That’s what Tri-Met is claiming it will cost to build a trolley line from the south edge of downtown to just south of downtown Milwaukie. That’s, what, about a five mile line? US$280 million per mile for a trolley line that’s going to be following railroad rights of way for three of those five miles?
That’s pretty impressive. Is this the way that Tri-Met is going to say “eat it, jerks!” to the people who voted against the (far too expensive at US$70-100 million a mile) S/N line back 10 years ago, or do they seriously think that there’s no way to build a trolley line for less than 20× the cost that it took to build the original Gresham line 24 years ago?
Maybe it’s time for Metro to make sweetheart deals with construction companies that aren’t quite as rapacious as the existing ones? This would probably require that Metro fire Fred “kill fareless square to prevent crime in Gresham!” Hansen and the rest of Tri-Met’s upper management. If an excuse was needed, I think that proposing a US$280 million dollars a mile trolley line would be enough to defend a charge of “they were too incompetent to tie their shoes, let alone run a bus company.”
If I was in the City of Portland’s shoes I’d be saying “We’ll just take the share of the money we’d be putting into this project and use it to build another streetcar line down to Tacoma Street.” Because even if enough graft had crept in to double the cost of building a streetcar line, it would still cost less than the amount of coin the CoP would have to spend to buy into this turkey of a plan. (and it would probably leave enough money in the bank so that the CoP
could set up a trolley line endowment to pay operating costs until gasoline
costs reached the point where the line started to make money.
Jan 16, 2008
I spotted Red/Blue sitting at the OHSU super-expensive-doctor annex as the #19 went over the bridge towards home, so I had to get a picture of it to prove that I continue to exist on the mortal plane.
No, no, nothing is wrong. I’ve just been programming and haven’t had time to even keep up with the festival of atrocities that is modern politics, let along go out and post photos of the day.
Jan 11, 2008
Dust Mite reads a book.
It sits in the basement. It drinks diesel oil like soda-pop. And every year in january or february, it chokes on a tarball and won’t restart until we bring in a boiler repairman at the tune of US$200-300 (depending on whether we’re dumb enough to fall for a “service contract” or not.)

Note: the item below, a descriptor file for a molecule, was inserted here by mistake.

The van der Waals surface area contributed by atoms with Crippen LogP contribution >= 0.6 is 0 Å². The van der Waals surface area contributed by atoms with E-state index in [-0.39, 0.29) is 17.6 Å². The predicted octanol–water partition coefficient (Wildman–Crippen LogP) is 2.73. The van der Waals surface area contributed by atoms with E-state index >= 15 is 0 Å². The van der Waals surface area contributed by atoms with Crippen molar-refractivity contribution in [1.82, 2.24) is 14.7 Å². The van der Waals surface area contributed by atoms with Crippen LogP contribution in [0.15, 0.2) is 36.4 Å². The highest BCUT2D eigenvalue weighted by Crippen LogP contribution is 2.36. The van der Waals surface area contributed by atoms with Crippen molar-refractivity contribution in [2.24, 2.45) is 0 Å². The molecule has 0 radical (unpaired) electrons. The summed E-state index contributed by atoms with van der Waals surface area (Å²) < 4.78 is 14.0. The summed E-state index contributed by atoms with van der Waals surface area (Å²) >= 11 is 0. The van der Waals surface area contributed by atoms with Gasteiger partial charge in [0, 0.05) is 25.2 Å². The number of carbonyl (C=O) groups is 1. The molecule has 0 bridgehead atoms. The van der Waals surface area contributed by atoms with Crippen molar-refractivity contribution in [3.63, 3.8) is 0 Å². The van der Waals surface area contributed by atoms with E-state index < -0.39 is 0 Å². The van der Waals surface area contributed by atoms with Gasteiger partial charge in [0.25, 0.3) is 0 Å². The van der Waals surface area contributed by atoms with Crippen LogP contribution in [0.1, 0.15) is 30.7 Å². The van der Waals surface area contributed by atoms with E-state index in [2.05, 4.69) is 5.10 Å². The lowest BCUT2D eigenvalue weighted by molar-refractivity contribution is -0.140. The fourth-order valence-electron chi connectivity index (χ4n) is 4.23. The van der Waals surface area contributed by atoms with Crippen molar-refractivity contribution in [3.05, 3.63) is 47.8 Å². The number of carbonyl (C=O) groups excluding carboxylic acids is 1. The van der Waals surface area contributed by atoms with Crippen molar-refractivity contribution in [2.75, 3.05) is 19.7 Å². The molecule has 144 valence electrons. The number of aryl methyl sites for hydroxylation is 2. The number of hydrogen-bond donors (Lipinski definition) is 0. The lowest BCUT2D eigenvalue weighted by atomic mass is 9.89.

It’s January, so guess what’s happened? I believe this counts as what they call “the last straw” and it’s time for us to rip the bastard out and replace it with something that doesn’t contain anything as fragile and temperamental as an oil burner.
Jan 10, 2008
Markdown has been rolled up to version 0.9 with large wad of changes that I needed to put in to make it [mostly] pass John Gruber’s markdown test suite and to properly handle some of the other standard test warhorses. I’ve modified (but not documented – sorry!) the published interface, added new features like pandoc title blocks, worked over some of the more hairy parts of the code (see also: “refactoring with a chainsaw”,) and otherwise added to the bloatyness of the code.
The next release, modulo some horrible bug that has still to pop up, will be
the official 1.0 release. All I need to do is document the published interface
properly, write a “dingus” (a webpage that lets you type in markdown code and see what it compiles to,) and write the public functions that let you retrieve data from the header block.
I’m using it right now, so it’s possible it will even fail to explode. It’s here, it works, and it’s written in C, so what are you waiting for? Come on down and get your piping hot and chock full -o- (subtle) bugs New Code!
Jan 08, 2008
Silas at Russell Street BBQ this weekend. No flash, no nothing, just the f1.2 50mm lens, my Pentax, and the ISO setting cranked up to the point where it has that olde timey feel to it.
Markdown has been pushed up to version 0.8 after a few days of fairly massive tweaking. After I released 0.7.5 I went back and started thinking about how to do the markup for definition lists, and while I was thinking about it I thought of many other things that I wanted to get done.
The final code contained some fairly extensive changes:
- markup for definition lists is now supported, if enabled
during configuration with the
The new markup is ^=tag=$, with the list item – indented
at least 4 spaces – beginning on the very next line.
- start writing public interfaces to get at some of the
internals in the code.